My sister (Zee) landed in Italy, recently. This is, generally, a wonderful thing, because it means she’s out of the frozen tundra and into the land of authentic gelatos and wine and handmade pasta.
The problem, currently, is that she’s very new to the area, and pretty much all alone. No one moved with her or anything. Part of her job means that she moves alone, rather than with a group. This, along with the complete lack of stuff, is really overwhelming.
Even people who love to move (hi!) often struggle with the initial adjustment. Often it’s not a matter of really wishing you were back wherever you were (again, frozen tundra = blech), but of just sorting and organizing all the many things that need adjusting NOW. It’s hard to tune down some stuff into manageable white noise when everything needs immediate attention.
When you move far away, you’re also often dealing with being surrounded by a bunch of people who have no idea who you are and don’t care about you in the least, beyond token professional courtesy. I touched on it a bit when I wrote about how common the notion of “loss” is in the military.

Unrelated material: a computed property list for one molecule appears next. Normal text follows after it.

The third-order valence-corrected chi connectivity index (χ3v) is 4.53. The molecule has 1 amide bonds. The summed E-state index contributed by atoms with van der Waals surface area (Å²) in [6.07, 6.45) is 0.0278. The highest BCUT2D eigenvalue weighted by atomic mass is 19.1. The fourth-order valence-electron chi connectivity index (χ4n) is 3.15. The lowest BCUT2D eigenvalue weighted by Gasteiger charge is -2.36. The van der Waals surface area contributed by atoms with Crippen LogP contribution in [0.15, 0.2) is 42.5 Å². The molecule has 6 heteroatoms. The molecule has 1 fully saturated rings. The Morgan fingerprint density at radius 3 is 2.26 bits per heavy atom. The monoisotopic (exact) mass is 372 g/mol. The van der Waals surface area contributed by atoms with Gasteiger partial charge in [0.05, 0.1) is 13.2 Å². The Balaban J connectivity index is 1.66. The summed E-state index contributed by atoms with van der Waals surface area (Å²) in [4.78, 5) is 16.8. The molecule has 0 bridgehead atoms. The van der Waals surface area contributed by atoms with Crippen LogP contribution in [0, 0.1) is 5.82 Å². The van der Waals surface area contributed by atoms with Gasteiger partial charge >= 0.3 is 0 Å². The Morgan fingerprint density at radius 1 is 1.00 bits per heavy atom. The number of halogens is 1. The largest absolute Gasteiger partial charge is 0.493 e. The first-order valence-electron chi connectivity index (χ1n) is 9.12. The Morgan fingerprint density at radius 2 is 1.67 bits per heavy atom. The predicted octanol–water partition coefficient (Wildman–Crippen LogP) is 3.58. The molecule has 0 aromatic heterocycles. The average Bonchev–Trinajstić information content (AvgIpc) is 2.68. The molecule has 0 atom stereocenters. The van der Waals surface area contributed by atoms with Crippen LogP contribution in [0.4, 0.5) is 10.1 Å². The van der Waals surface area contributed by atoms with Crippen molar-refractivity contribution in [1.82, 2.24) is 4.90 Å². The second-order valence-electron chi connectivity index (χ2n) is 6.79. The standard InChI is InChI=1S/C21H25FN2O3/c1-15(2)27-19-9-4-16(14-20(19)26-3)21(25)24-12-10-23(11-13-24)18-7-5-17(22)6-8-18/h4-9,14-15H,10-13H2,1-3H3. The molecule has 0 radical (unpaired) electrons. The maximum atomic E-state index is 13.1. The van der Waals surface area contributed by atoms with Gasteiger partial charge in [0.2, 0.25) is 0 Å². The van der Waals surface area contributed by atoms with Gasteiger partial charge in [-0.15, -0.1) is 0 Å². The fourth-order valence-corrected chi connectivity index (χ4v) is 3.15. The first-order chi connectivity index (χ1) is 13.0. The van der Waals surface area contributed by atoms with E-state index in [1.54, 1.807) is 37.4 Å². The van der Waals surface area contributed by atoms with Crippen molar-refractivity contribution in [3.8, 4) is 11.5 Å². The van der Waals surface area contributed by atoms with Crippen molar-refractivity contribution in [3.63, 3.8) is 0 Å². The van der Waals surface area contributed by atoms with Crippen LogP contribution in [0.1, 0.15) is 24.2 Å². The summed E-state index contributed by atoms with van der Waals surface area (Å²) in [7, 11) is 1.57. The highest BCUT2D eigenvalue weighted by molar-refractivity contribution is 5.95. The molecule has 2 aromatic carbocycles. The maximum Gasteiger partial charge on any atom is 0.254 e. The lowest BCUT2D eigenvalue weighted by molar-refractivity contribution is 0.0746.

The end result is that even a generally wonderful thing can seem pretty craptacular during the first few weeks. So far, she’s been housed on the wrong side of town, been forgotten about on two separate occasions, been given a stick shift (out of practice) to drive around until her car arrives (sometime next month), been forced to drive without a license, and been attacked (in a manner of speaking) by some (adorable) feral European kittens…
I would just like to state for the record that, although my sister is pretty much hating life right now, I am LOVING her move. “Zee’s European Adventure” is only a few days old and she’s already on about the fifth chapter. Her life is going to make the most insanely incredible biography…
I’m in awe of the sheer determination she’s operating on, evidenced by her acceptance and dominance over a cranky manual transmission. Before that, she WALKED through the European countryside to someone’s house the other day, after finding herself without a means of transportation. She’s also managed to make three or four new friends in about twelve hours. She’s also already purchased and consumed: wine, gelato, handmade bread, some sort of preserve, and cannoli. This, and much more, fabulousness has been achieved in the span of ONE WEEK.
In short, my sister is Wonder Woman.
Dear sister: You’re incredible.
Dear readers: Be jealous of my awesome bloodline.